• is : Returns True if both variables are the same object
  • is not : Returns True if both variables are not the same object

Examples:

				
					a = [1, 2, 3]
b = a
c = [1, 2, 3]

# is
print("a is b:", a is b)  # Output: True
print("a is c:", a is c)  # Output: False

# is not
print("a is not b:", a is not b)  # Output: False
print("a is not c:", a is not c)  # Output: True

				
			

Membership Operators

Membership operators are used to test if a sequence is presented in an object.

List of Membership Operators:

  • in : Returns True if a sequence with the specified value is present in the object
  • not in : Returns True if a sequence with the specified value is not present in the object

Examples:

				
					a = [1, 2, 3]

# in
print("2 in a:", 2 in a)  # Output: True
print("4 in a:", 4 in a)  # Output: False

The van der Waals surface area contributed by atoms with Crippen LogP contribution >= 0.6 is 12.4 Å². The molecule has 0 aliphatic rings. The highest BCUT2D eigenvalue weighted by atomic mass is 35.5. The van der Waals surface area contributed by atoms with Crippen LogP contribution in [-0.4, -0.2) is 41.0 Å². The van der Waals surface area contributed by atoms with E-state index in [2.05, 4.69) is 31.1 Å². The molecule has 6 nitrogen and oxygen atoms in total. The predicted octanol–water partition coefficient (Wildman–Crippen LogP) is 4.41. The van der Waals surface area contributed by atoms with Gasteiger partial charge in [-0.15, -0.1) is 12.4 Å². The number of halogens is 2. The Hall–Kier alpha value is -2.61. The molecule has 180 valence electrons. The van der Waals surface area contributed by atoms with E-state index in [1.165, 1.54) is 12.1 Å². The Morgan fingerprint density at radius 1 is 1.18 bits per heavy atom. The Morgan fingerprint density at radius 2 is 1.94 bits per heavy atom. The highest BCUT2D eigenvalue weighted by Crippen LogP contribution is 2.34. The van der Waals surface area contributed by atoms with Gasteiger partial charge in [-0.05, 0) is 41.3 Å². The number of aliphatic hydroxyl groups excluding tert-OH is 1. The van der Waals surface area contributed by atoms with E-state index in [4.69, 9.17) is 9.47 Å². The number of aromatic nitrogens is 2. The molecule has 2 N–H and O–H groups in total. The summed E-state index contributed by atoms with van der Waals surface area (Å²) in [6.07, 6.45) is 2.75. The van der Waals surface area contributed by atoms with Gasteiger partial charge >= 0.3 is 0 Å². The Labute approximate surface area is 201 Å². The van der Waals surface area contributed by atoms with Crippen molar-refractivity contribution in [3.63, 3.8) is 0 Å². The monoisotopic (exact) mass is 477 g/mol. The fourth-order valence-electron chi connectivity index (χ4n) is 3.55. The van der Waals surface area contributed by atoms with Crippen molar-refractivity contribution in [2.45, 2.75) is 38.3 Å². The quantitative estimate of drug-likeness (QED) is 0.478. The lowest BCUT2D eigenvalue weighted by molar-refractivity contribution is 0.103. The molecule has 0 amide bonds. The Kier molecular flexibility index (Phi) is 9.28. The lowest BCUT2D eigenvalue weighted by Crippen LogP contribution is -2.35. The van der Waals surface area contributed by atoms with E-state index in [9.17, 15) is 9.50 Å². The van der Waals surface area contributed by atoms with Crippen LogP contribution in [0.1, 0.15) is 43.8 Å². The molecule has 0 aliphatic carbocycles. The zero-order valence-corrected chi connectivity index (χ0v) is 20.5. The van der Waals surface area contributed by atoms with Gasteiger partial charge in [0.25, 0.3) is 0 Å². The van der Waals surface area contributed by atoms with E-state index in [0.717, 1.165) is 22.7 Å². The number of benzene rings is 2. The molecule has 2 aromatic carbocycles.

# not in
print("2 not in a:", 2 not in a)  # Output: False
print("4 not in a:", 4 not in a)  # Output: True

				
			

Bitwise Operators

Bitwise operators are used to compare (binary) numbers.

List of Bitwise Operators:

  • & : AND
  • | : OR
  • ^ : XOR
  • ~ : NOT
  • << : Zero fill left shift
  • >> : Signed right shift

Examples:

				
					a = 10  # 1010 in binary
b = 4   # 0100 in binary

# AND
print("a & b:", a & b)  # Output: 0 (0000 in binary)

# OR
print("a | b:", a | b)  # Output: 14 (1110 in binary)

# XOR
print("a ^ b:", a ^ b)  # Output: 14 (1110 in binary)

# NOT
print("~a:", ~a)  # Output: -11 (inverts all bits)

# Zero fill left shift
print("a << 2:", a << 2)  # Output: 40 (101000 in binary)

# Signed right shift
print("a >> 2:", a >> 2)  # Output: 2 (10 in binary)

				
			

Tomorrow, we’ll focus on learning conditions in Python. Once we’ve covered that, we’ll move on to practical Nuke examples. Today, we’ll take a break from Nuke-specific applications.